So, with the end of a quarter in 2017, it seemed appropriate to catch up. Namely, looking to the next issue of The Gardner Annals brings up the need to get a little cohesion going. And so, the review of what is there motivates an overview. This is not an outline, rather a little patter on the matter.

Per usual, we would like to request submissions. Actually, an ahnentafel starting about 1900 would be nice if it were to be accompanied with some story. Lord knows, there are all sorts of tales that remain to be told. The only stipulation for an issue of the TGA would be having sources. But, they do not need to be included.

An example is the "Flyover country" article from last time that looked at Mayflower descendant buried in a lonely grave out in the prairies of Nebraska. We also had a post about that: Flyover country. This person was also a descendant of John Porter of Salem. Porters and Gardners intermarried, so there is a link back to Thomas, too. However, even if not, we all need to be aware of the western migration and of those who ventured away from the east coast. In short, there is a whole lot to that vast middle of the country.

The article in the TGA referenced documents without quoting them. That could come with a later article that gives the specifics. We also want to do those. For now, consider some reasonable format. Here is an example: Benjamin Brown Gardner. He is the grandfather of Dr. Frank. Benjamin's wife, Lucy, had an interesting pedigree, too (poor dears, Wardwell and Parker).

On Salem and witches. You know, I don't know if the descendants get the proper condolences what with the commercialization that has become associated with the ordeal. But, we'll tell some of the tales. BTW, two Porter men married Hathorne women. One couple is ancestor of the one of the lonely grave. The other couple is ancestor of Dr. Frank.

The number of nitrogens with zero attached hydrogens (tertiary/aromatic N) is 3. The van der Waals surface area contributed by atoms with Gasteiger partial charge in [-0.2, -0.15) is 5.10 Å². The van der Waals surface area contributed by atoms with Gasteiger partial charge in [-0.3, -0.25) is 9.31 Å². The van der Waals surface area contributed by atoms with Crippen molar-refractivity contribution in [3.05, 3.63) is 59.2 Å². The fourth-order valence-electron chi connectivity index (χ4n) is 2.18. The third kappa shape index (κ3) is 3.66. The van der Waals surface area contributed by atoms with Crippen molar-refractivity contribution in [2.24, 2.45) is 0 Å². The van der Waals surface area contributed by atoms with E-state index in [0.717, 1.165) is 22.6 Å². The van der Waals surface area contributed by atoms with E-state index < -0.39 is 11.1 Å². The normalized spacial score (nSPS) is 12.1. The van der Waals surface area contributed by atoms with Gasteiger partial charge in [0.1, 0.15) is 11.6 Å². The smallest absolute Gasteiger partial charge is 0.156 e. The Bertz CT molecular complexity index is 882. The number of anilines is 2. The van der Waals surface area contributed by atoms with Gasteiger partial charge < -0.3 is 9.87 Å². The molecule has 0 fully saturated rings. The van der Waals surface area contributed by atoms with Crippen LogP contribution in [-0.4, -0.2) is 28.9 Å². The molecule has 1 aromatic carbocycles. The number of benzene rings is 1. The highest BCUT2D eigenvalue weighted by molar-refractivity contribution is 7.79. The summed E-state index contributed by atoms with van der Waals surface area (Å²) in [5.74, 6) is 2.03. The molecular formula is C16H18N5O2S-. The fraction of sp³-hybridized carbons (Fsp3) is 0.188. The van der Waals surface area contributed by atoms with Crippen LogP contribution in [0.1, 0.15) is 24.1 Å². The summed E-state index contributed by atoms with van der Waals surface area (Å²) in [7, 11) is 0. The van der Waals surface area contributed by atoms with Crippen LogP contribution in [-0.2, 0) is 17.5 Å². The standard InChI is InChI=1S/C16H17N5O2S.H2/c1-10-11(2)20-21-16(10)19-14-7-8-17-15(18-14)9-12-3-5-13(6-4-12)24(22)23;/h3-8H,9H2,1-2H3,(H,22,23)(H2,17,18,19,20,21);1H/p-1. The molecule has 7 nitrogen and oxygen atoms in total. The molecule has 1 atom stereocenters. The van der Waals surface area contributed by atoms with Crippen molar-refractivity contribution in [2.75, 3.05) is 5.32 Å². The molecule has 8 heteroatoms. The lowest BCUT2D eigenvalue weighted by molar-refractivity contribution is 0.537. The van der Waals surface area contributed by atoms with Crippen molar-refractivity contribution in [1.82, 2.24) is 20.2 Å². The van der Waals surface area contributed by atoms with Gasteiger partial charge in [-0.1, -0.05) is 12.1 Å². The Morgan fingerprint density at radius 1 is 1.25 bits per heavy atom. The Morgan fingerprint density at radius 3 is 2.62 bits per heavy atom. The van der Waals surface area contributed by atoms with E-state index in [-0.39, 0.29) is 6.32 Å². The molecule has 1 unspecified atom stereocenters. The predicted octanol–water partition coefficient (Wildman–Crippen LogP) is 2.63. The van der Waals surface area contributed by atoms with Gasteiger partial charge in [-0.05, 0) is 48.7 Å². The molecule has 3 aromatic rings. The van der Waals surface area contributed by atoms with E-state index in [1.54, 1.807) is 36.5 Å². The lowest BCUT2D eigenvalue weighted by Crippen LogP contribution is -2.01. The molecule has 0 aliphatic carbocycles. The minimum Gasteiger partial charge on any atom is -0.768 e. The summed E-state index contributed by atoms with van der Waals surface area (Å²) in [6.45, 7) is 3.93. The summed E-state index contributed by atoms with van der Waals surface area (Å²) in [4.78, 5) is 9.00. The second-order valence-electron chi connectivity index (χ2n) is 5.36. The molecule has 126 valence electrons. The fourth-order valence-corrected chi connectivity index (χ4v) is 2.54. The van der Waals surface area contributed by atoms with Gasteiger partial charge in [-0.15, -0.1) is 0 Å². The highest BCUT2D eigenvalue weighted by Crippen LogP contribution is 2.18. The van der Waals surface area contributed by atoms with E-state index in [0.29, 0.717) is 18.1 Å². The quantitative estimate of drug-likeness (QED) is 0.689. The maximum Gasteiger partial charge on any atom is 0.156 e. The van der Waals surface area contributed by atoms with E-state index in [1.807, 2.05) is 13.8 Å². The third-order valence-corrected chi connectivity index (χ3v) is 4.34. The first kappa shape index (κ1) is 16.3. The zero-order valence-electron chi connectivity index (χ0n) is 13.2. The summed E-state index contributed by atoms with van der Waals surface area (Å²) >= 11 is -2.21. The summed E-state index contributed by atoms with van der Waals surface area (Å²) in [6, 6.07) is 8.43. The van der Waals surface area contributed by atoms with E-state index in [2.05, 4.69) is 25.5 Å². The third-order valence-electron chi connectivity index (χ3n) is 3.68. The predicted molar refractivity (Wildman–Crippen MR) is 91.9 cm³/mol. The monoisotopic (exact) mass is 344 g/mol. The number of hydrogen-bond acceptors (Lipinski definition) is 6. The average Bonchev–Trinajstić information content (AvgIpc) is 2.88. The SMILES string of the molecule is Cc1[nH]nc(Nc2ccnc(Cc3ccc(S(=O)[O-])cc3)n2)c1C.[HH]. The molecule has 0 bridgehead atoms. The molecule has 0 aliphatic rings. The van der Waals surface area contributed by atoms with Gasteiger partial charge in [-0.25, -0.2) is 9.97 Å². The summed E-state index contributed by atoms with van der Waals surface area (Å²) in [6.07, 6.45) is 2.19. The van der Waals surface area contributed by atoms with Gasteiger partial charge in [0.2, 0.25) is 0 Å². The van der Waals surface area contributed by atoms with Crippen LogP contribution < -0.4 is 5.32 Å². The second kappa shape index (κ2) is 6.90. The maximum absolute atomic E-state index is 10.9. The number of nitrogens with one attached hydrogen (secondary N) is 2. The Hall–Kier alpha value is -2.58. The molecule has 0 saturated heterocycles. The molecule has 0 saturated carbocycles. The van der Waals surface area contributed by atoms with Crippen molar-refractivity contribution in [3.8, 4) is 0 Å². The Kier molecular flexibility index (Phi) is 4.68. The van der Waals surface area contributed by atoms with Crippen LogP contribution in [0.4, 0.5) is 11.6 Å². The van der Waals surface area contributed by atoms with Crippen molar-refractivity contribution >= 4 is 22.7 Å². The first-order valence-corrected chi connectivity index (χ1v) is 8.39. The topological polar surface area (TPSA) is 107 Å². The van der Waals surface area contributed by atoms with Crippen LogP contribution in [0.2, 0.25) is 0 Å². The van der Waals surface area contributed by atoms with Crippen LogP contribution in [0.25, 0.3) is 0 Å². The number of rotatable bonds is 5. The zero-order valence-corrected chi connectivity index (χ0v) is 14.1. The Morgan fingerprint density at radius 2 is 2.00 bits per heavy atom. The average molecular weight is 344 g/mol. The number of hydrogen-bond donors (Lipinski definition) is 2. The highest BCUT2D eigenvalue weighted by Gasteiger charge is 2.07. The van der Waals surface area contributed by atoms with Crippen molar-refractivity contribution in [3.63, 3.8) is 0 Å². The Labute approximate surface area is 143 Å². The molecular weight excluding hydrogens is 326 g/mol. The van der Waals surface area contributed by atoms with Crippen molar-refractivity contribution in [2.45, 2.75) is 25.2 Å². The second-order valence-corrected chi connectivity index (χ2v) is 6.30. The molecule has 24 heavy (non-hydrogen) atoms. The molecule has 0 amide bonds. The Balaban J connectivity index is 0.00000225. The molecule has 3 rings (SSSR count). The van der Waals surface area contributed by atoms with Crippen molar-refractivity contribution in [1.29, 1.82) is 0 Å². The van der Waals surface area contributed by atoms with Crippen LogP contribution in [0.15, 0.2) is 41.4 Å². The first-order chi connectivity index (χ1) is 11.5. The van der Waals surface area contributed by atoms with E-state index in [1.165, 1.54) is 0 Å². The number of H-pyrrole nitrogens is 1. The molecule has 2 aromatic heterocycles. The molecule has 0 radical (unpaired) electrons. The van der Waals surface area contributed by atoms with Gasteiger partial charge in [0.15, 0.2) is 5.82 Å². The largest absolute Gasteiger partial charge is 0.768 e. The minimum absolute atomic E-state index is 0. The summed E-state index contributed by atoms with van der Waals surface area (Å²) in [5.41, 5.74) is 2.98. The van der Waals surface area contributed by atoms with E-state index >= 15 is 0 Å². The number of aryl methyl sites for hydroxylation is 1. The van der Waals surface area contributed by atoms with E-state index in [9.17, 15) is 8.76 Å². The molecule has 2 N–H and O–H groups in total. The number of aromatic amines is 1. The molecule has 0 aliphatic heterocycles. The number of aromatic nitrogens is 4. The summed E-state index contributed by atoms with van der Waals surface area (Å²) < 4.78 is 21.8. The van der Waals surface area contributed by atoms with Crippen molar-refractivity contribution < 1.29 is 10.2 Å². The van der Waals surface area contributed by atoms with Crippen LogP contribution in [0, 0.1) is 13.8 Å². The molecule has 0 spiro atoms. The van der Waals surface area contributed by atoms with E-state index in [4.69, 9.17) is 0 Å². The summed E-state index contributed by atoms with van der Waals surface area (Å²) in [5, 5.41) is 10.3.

As a cursory look, here are some items being worked that are amenable to TGA inclusion.
    We will be doing a brief look at the contents (and the ToC) of Volumes VI through XI of The Massachusetts Magazine. Not only did Dr. Frank do his military monographs (I saw one of these cited, recently), his sister, Lucie, published several genealogies of New England families.

    Then, Dr. Frank and other illustrious ones started the Old Planters Society in 1899. We'll look at their corporate documents. Some of the talks to this Society were printed in the TMM.

    After Dr. Frank did his 1907 book, there were meetings, for several years, of the Gardner Family Association. We'll look at that.

    Too, there will be something on some of New England's early contribution to that which the Philly guys did (which is celebrated every year). As in, New England wrought this. Of course, Rev. John Wise will be mentioned. His wife was a descendant of Thomas Gardner of Roxbury. 
I'm looking for another way to say "Philly guys." Any suggestions? You see, discussions seem to start with that set of events. Too, they are associated with fireworks. So, they stick in the mind. Yet, there were all sorts of things that led to those ones and their minds.

Remarks: Modified: 04/13/2017 

04/05/2017 --